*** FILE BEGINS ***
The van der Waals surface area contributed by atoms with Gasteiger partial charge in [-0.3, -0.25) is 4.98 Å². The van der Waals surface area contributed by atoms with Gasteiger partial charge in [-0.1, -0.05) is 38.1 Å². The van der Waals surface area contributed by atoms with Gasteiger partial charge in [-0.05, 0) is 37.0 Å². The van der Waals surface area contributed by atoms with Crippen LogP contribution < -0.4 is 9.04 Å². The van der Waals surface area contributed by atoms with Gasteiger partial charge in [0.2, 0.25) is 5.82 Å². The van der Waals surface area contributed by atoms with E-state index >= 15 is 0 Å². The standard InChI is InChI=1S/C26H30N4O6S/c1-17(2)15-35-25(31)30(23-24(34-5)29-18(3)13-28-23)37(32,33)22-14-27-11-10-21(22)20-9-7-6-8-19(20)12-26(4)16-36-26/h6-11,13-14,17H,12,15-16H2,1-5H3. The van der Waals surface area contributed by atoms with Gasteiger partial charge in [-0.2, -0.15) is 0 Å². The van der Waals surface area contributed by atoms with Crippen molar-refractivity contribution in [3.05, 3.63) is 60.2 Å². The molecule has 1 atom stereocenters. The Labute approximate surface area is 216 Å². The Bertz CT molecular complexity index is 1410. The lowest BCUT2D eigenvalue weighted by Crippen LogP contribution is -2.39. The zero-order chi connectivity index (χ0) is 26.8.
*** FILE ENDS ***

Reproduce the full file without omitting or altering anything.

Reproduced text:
The van der Waals surface area contributed by atoms with Gasteiger partial charge in [-0.3, -0.25) is 4.98 Å². The van der Waals surface area contributed by atoms with Gasteiger partial charge in [-0.1, -0.05) is 38.1 Å². The van der Waals surface area contributed by atoms with Gasteiger partial charge in [-0.05, 0) is 37.0 Å². The van der Waals surface area contributed by atoms with Crippen LogP contribution < -0.4 is 9.04 Å². The van der Waals surface area contributed by atoms with Gasteiger partial charge in [0.2, 0.25) is 5.82 Å². The van der Waals surface area contributed by atoms with E-state index >= 15 is 0 Å². The standard InChI is InChI=1S/C26H30N4O6S/c1-17(2)15-35-25(31)30(23-24(34-5)29-18(3)13-28-23)37(32,33)22-14-27-11-10-21(22)20-9-7-6-8-19(20)12-26(4)16-36-26/h6-11,13-14,17H,12,15-16H2,1-5H3. The van der Waals surface area contributed by atoms with Gasteiger partial charge in [-0.2, -0.15) is 0 Å². The van der Waals surface area contributed by atoms with Crippen molar-refractivity contribution in [3.05, 3.63) is 60.2 Å². The molecule has 1 atom stereocenters. The Labute approximate surface area is 216 Å². The Bertz CT molecular complexity index is 1410. The lowest BCUT2D eigenvalue weighted by Crippen LogP contribution is -2.39. The zero-order chi connectivity index (χ0) is 26.8.